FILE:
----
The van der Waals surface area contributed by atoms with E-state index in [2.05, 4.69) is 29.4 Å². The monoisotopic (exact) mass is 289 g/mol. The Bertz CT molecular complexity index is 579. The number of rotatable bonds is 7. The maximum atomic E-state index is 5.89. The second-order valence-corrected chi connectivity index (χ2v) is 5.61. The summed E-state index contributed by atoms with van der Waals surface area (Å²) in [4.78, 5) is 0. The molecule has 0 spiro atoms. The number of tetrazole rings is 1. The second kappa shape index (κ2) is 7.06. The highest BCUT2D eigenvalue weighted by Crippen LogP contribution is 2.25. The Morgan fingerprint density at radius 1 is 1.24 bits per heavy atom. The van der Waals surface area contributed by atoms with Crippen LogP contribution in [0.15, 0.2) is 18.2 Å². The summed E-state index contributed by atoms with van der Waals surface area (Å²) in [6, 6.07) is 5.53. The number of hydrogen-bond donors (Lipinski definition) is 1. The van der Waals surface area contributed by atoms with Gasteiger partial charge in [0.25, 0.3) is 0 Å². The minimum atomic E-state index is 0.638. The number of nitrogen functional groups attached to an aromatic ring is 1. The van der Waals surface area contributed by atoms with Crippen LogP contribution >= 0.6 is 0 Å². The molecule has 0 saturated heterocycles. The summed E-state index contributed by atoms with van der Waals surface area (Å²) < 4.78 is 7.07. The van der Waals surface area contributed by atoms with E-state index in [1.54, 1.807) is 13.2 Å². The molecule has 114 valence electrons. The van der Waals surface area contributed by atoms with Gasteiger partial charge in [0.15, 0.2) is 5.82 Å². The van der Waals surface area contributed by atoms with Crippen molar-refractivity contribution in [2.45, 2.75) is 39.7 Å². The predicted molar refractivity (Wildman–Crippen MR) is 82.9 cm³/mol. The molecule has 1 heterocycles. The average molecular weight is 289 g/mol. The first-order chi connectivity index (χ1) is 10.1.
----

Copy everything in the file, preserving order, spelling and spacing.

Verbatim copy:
The van der Waals surface area contributed by atoms with E-state index in [2.05, 4.69) is 29.4 Å². The monoisotopic (exact) mass is 289 g/mol. The Bertz CT molecular complexity index is 579. The number of rotatable bonds is 7. The maximum atomic E-state index is 5.89. The second-order valence-corrected chi connectivity index (χ2v) is 5.61. The summed E-state index contributed by atoms with van der Waals surface area (Å²) in [4.78, 5) is 0. The molecule has 0 spiro atoms. The number of tetrazole rings is 1. The second kappa shape index (κ2) is 7.06. The highest BCUT2D eigenvalue weighted by Crippen LogP contribution is 2.25. The Morgan fingerprint density at radius 1 is 1.24 bits per heavy atom. The van der Waals surface area contributed by atoms with Crippen LogP contribution in [0.15, 0.2) is 18.2 Å². The summed E-state index contributed by atoms with van der Waals surface area (Å²) in [6, 6.07) is 5.53. The number of hydrogen-bond donors (Lipinski definition) is 1. The van der Waals surface area contributed by atoms with Gasteiger partial charge in [0.25, 0.3) is 0 Å². The minimum atomic E-state index is 0.638. The number of nitrogen functional groups attached to an aromatic ring is 1. The van der Waals surface area contributed by atoms with Crippen LogP contribution >= 0.6 is 0 Å². The molecule has 0 saturated heterocycles. The summed E-state index contributed by atoms with van der Waals surface area (Å²) < 4.78 is 7.07. The van der Waals surface area contributed by atoms with E-state index in [1.54, 1.807) is 13.2 Å². The molecule has 114 valence electrons. The van der Waals surface area contributed by atoms with Gasteiger partial charge in [0.15, 0.2) is 5.82 Å². The van der Waals surface area contributed by atoms with Crippen molar-refractivity contribution in [2.45, 2.75) is 39.7 Å². The predicted molar refractivity (Wildman–Crippen MR) is 82.9 cm³/mol. The molecule has 1 heterocycles. The average molecular weight is 289 g/mol. The first-order chi connectivity index (χ1) is 10.1.